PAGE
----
Secrets of the turkey microbiome could reduce antibiotic use.

Secrets of the turkey microbiome could reduce antibiotic use.

Secrets of the turkey microbiome could reduce antibiotic use.



Scientists at the University of Minnesota are hard at work analyzing the makeup of the microbial community found in the guts of turkeys. The research could lead to a probiotic to help farmers keep flocks healthy without the use of antibiotics.

Antibiotic use has come under scrutiny in recent years. Antibiotic resistance – which occurs when bacteria develop the ability to defeat the drugs designed to kill them – can devastate flocks, affect the livelihood of farmers and make consumers sick if they eat the infected meat.

In addition, there is increasing consumer demand for antibiotic-free poultry meat.

Gut health may provide a solution

In the wild, turkeys form their gut microbiome– the collection of microorganisms present in the gastrointestinal tract – when they pick up bacteria from the shells of eggs as they hatch. In commercial settings, this initial exposure is often lost when eggs are disinfected to be kept clean.

Tim Johnson, PhD, an associate professor of veterinary and biomedical sciences in the University of Minnesota’s College of Veterinary Medicine, studied the microbiomes of over 10,000 healthy turkeys. To do this, they analyzed the bacterial makeup of turkey litter as well as randomized samples taken from the cecum and ilium of euthanized birds.

Using this data, Johnson’s team identified a list of bacteria that were strongly associated with high-performing turkeys. Each species of bacteria is made up of thousands of strains, so for the next step, the researchers performed whole genome sequencing of the bacteria to understand which subgroups were most beneficial to the bird’s health.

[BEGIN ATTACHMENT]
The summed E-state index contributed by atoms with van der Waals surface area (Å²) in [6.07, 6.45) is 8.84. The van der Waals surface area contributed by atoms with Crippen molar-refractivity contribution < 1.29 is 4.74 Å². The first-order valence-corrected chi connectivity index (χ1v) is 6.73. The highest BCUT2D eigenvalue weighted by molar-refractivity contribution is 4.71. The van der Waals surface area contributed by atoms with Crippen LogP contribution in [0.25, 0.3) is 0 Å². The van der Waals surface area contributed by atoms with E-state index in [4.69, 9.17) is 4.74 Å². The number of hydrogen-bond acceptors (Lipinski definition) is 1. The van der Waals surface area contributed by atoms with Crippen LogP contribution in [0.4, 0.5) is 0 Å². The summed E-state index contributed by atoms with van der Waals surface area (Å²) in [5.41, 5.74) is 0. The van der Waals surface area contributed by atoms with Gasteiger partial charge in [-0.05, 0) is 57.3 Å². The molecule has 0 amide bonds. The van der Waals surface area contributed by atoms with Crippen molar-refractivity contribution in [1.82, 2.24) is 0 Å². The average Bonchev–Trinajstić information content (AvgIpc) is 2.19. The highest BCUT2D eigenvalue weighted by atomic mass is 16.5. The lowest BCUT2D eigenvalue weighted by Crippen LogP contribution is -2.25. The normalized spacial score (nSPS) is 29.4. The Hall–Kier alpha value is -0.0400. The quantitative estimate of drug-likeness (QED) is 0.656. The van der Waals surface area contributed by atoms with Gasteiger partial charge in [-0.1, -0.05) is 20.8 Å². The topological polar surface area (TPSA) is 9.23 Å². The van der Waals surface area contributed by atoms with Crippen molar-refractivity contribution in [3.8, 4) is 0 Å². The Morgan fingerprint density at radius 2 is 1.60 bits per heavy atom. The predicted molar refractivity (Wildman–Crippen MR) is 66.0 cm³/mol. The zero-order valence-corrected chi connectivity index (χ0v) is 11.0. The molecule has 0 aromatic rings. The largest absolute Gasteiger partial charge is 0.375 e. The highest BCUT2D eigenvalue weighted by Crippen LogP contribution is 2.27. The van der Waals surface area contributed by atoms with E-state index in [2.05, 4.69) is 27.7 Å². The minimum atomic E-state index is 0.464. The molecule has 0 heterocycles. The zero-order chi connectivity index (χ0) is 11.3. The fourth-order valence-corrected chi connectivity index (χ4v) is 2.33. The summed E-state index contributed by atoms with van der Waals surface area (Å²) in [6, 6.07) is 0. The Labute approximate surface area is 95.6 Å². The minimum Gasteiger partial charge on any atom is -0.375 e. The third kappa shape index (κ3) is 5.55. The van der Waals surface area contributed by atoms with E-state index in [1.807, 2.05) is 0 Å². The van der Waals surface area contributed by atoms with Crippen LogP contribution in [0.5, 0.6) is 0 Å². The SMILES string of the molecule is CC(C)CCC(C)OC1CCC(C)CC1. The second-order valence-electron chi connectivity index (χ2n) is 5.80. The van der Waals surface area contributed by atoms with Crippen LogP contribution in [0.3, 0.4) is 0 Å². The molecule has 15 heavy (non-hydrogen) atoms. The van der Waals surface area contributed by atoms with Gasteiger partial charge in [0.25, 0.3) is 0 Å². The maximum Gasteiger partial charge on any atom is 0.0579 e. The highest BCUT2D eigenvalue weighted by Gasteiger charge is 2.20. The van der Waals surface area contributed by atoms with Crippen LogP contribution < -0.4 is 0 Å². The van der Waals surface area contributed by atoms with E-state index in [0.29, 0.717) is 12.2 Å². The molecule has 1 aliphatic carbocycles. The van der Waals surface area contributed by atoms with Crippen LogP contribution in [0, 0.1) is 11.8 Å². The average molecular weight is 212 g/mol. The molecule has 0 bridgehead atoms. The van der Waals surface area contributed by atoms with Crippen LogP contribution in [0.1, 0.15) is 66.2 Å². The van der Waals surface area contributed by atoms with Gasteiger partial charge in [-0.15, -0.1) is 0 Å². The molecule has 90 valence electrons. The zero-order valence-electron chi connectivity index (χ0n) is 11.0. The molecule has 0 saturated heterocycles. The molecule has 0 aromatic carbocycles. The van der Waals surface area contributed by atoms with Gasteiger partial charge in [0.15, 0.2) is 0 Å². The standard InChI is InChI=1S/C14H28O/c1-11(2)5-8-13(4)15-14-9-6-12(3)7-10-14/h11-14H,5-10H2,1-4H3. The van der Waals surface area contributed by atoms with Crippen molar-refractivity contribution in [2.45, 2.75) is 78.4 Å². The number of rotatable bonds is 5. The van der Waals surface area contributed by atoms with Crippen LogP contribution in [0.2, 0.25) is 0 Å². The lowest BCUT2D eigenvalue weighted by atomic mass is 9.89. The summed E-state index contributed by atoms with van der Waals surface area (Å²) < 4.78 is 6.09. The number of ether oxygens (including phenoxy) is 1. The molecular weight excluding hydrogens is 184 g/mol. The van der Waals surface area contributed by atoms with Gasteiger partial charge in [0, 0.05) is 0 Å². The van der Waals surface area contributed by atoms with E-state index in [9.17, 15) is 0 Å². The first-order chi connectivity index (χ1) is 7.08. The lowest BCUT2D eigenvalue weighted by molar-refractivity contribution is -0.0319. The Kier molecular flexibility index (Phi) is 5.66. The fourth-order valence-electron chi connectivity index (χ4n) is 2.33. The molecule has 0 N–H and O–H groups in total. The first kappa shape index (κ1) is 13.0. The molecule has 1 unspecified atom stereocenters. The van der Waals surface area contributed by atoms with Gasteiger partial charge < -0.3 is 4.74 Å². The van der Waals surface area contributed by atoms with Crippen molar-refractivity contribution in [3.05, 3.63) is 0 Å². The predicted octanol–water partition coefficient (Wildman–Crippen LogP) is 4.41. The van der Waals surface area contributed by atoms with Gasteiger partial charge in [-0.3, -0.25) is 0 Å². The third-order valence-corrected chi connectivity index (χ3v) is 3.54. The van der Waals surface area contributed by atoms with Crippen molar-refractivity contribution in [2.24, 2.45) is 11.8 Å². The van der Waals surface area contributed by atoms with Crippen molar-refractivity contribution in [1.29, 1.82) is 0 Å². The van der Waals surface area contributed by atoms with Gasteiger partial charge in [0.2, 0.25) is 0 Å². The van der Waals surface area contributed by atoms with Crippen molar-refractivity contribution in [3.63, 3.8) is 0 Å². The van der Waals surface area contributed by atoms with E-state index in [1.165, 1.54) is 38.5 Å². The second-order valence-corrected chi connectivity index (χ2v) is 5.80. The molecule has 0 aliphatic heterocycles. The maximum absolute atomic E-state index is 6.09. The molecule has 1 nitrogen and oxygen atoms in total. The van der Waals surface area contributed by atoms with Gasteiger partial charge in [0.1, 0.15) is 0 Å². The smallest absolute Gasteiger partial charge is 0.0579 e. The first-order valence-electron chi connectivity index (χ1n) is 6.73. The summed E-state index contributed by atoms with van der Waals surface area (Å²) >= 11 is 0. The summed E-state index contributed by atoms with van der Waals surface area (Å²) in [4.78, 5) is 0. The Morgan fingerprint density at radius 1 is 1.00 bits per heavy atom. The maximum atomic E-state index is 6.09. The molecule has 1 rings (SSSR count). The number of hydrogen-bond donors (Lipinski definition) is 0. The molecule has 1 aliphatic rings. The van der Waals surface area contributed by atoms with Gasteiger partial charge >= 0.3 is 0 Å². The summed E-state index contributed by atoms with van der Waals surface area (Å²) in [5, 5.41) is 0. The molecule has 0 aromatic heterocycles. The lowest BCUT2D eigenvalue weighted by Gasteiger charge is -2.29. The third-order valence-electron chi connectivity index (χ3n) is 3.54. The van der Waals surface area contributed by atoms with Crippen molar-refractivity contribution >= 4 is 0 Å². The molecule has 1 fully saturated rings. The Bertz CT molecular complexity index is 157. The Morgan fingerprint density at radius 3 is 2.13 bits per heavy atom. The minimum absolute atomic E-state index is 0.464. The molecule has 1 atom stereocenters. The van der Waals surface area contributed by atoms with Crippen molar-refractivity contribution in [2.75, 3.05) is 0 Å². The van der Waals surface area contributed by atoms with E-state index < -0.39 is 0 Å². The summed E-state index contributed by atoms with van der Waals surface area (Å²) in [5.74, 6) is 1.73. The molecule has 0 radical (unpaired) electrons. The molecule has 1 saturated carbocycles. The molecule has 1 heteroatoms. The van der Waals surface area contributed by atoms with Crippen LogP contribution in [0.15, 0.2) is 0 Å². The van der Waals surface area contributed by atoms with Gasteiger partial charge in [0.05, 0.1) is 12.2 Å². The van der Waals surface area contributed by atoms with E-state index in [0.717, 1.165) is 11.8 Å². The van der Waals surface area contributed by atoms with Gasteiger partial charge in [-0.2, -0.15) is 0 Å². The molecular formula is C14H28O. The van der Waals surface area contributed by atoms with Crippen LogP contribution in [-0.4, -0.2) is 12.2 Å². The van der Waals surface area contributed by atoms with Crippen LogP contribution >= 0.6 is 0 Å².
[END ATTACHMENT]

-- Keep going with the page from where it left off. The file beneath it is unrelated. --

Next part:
“Our research was basically an upside-down pyramid of terms of starting very broadly and then trying to focus in,” Johnson explained. “We really wanted to understand what a healthy, well-performing turkey microbiome looks like compared to those that are having challenges.”

Customized probiotic treatment

He hopes to use this knowledge to develop a customized host-adapted probiotic that farmers could give to young turkeys in their water or even before they’re hatched, serving as an alternative to antibiotics.

“Our goal is to try to mimic the effects of growth-promoting or low dose antibiotics in an effort to try to at least have alternatives so that we can do some of the same good effects on the gut and on performance there have been observed for many years with those antibiotics,” Johnson said.

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